Category — Digital Marketing

Once Upon eBay

ebay hub richelle parham

Marketing chief Richelle Parham would love to share your eBay story.

The story goes that eBay founder Pierre Omidyar created an auction site so that his then-fiancée could more easily pursue her hobby collecting PEZ dispensers. It was a quirky little tale that not only generated copious press coverage, but also perpetuated a legend that only grew larger over time.

The minor detail is that the story isn’t true. A company publicist, struggling to whip up media interest in an obscure dot-com that earnestly promised to create a "perfect market," made it all up. The truth is that eBay was conceived when Pierre wrote some code and posted it on his personal web page, which at the time also featured information about the ebola virus.

The first item Pierre listed for auction was a broken laser pointer, which promptly sold for $14.83. Puzzled, he contacted the winning bidder to make sure he understood that the laser pointer was broken. The buyer explained that he collected broken laser pointers. (In case you were wondering, ebola and the name eBay are unrelated. Pierre originally named his site AuctionWeb. He wanted to change the name to Echo Bay, after his consulting practice, but that domain name was already taken. So, he shortened it to eBay. True story.)

eBay has today evolved from a pure-play auction site into the world’s second-largest e-commerce site, after Amazon. Auctions now account for just 30 percent of eBay’s business. It’s a somewhat surprising turn for eBay, which until recently looked like it might be consigned to the scrap heap of e-commerce history. The company’s narrative arc took an upward turn thanks largely to its early entry into mobile and renewed focus on innovation and the customer experience.

eBay is betting that the smartphone will continue to transform retail, but its fortunes are also grounded in a bedrock faith in the power of stories to create engagement, value and a better shopping experience. Maybe eBay has yet to produce the "perfect market," but it certainly proves the power of a good story. As eBay marketing chief Richelle Parham says, "The stories really are foundational to who we are." continue

September 1, 2013   Comments

Here Today

peter cloutier catapult marketingWe are already living the future of digital shopper marketing. By Peter Cloutier. As this issue of the Hub is dedicated to emerging media, we decided to leverage the many creative minds across our ten Catapult offices with our own exercise in crowdsourcing. So, we asked our teams: "Over the coming year, which innovative technologies will change how shoppers think about and buy brands?"

The responses started as a trickle, and soon became a fire hose. What emerged is a very pragmatic view of where we are with technologies in our craft today. We’re now at something of a tipping point — what with Big Data, targeting, modeling, personalization, social media, and location-based applications. Digital is no longer a theory or a mystery; it is simply a part of what we now do as marketers, day in and day out, because it’s how consumers and shoppers live today. continue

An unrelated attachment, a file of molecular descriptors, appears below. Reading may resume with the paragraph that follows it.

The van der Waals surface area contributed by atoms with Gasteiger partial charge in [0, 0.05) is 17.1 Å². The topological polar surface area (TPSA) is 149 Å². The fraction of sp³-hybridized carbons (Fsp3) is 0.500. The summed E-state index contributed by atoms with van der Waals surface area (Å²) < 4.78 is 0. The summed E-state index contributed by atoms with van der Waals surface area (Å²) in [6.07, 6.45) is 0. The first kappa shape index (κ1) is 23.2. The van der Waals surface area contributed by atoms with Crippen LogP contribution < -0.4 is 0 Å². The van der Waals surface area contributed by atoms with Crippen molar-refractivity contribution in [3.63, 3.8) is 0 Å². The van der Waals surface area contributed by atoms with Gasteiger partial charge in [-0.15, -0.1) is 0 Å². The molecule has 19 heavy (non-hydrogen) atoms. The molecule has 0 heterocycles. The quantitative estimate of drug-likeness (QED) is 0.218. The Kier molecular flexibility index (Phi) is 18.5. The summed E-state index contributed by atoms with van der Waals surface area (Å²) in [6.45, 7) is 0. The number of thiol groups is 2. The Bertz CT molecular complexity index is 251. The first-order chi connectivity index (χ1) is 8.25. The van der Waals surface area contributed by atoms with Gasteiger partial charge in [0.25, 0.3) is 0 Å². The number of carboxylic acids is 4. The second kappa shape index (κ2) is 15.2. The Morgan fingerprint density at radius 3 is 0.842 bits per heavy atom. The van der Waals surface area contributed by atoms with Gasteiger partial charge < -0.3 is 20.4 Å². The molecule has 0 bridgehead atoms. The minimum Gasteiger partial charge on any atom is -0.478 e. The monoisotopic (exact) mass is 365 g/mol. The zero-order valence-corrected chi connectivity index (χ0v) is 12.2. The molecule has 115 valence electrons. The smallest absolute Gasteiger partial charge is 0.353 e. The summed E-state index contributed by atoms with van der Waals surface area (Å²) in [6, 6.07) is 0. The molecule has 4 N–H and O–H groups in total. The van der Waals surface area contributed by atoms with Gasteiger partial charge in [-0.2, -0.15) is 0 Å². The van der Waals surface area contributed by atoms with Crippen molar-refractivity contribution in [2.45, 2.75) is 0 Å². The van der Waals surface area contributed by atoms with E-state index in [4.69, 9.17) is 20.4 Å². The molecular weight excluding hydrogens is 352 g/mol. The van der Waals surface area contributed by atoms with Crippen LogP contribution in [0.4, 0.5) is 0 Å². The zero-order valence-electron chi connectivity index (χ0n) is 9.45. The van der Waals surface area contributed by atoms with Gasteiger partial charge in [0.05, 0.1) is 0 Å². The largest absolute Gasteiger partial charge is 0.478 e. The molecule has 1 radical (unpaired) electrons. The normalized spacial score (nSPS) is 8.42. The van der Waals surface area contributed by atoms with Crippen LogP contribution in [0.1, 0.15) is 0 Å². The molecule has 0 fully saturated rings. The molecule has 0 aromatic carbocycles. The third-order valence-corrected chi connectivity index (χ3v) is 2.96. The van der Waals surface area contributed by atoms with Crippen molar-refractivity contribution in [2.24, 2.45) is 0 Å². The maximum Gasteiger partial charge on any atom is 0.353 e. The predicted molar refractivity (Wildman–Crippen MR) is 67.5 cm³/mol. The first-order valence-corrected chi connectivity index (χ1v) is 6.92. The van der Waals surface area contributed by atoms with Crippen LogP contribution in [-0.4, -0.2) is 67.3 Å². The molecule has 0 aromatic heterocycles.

September 1, 2013   Comments

Activation Unboxed

christine hall landor assocaitesNew media success depends on time-tested branding principles. By Christine Hall. New media is ever-changing and seems to have a different definition depending on whom you ask and what day it is. It is alternately referred to as media design, interactive user experiences, and digital, social, and mobile strategies. Wikipedia defines it as "on-demand access to content any time, anywhere, on any digital device, as well as interactive user feedback, and creative participation. Another aspect is the real-time generation of new, unregulated content." As the entry implies, this definition is likely to evolve over time.

At Landor, we use the term "media design" and approach it through the lens of brand storytelling and branded content generation. Media design extends beyond social media, mobile applications, and websites to include brand films, motion graphics, 3-D illustrations and animations, architectural projections, digital photography, and digital publishing. We focus on seamless, branded consumer experiences, so our media design is found not only in the virtual world, but also sometimes in live events and retail environments. continue

September 1, 2013   Comments

In The Mode

sharon love tpnRetailers must offer shoppers the best of both bricks and clicks. By Sharon Love. It isn’t news that technology has changed the way we shop. E-commerce continues to chase down brick-and-mortar sales and some retailers are downscaling their bricks locations. While the overwhelming majority of sales still occur in physical stores, shopper expectations have changed dramatically because of the technology advancements they’ve become accustomed to online.